Friday, June 29, 2007

Tangerine Sky in the High Desert...California

The Antelope Valley, about 60 miles north of Los Angeles has some of the most beautiful topography and skies in the West. A valley surrounded by two mountain ranges, The San Gabriels and The Tehachapi, the Antelope Valley has clear skies, warm winds and breathtaking vistas.
Although a politically uber-conservative enclave for many years, the two main cities of Palmdale and Lancaster are embracing diversity with both a yelp and a whimper. The bumper crop of savvy and sophisticated transplants from "down below" (the very smoggy Los Angeles basin) are doing their part to persuade by example, and the result is that Palmdale, especially, offers a growing upscale quality of life, recreation, jobs, and shopping---with all the freedom and privacy normally associated with a more rural locale.
A national publication recently named Palmdale the Top Place to Retire in the country. Homes and land are still affordable, the shuttle can land at nearby Edwards AFB, and word has it that Palmdale International Airport will ultimately become the favored alternative to the busy and overcrowded Los Angeles International Airport (LAX). Ok, so, with United Airlines currently the only airline (but, offering flights to many destinations) could take a while for Palmdale to become the departures and arrivals airport of choice for the beautiful people. So? Even Paradise has its growth pains.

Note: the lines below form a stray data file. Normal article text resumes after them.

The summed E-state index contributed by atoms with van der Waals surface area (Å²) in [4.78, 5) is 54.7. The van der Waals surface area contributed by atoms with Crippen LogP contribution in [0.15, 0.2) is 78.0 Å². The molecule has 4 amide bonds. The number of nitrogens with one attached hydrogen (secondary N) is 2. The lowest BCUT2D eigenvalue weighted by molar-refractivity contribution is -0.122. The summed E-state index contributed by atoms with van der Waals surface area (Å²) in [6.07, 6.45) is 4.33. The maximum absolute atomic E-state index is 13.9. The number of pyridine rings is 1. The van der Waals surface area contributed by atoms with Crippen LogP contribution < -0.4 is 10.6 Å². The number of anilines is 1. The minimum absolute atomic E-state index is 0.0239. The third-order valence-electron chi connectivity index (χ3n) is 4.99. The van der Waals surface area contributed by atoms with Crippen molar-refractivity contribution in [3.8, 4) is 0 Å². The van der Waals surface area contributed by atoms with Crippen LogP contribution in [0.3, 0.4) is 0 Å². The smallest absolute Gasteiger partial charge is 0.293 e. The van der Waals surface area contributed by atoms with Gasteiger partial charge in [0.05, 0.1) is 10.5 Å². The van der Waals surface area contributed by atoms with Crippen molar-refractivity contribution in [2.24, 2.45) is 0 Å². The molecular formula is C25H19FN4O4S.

Photo By T.T. Thomas

Wednesday, June 20, 2007

Talk About Your Loose Canon (sic)!!!

I was amused to read that Cardinal Renato Martino, a kind of General Peter Pace of the Pope's Posse, has issued a 10 Commandments for Drivers, officially called "Guidelines for the Pastoral Care of the Road." Martino heads up the Vatican office of migrants and itinerants, most of whom, one could argue, probably don't drive much, so the Pastoral Care guidelines the very least, a bit out of Martino's daily bailiwick. But those kinds of details never stopped The Church from issuing proclamations.

You can read the whole story here, but what caught my eye, immediately was Commandment Number 5.

"Cars shall not be used for an expression of power and domination, and an occasion of sin."

Obviously, there could be some muddling of the new and old Commandments. Number 5 of the original 10 Commandments for ye who have lapsed or otherwise forgot is "Thou Shalt Not Kill," for Catholics and Lutherans, although for Jews Number 5 is "Honor Thy Mother and Father," with murder being relegated to Number 6. Not surprisingly, Number 6 for Catholics is "Thou Shalt Not Commit Adultery"---but all that is no doubt another subject for another day.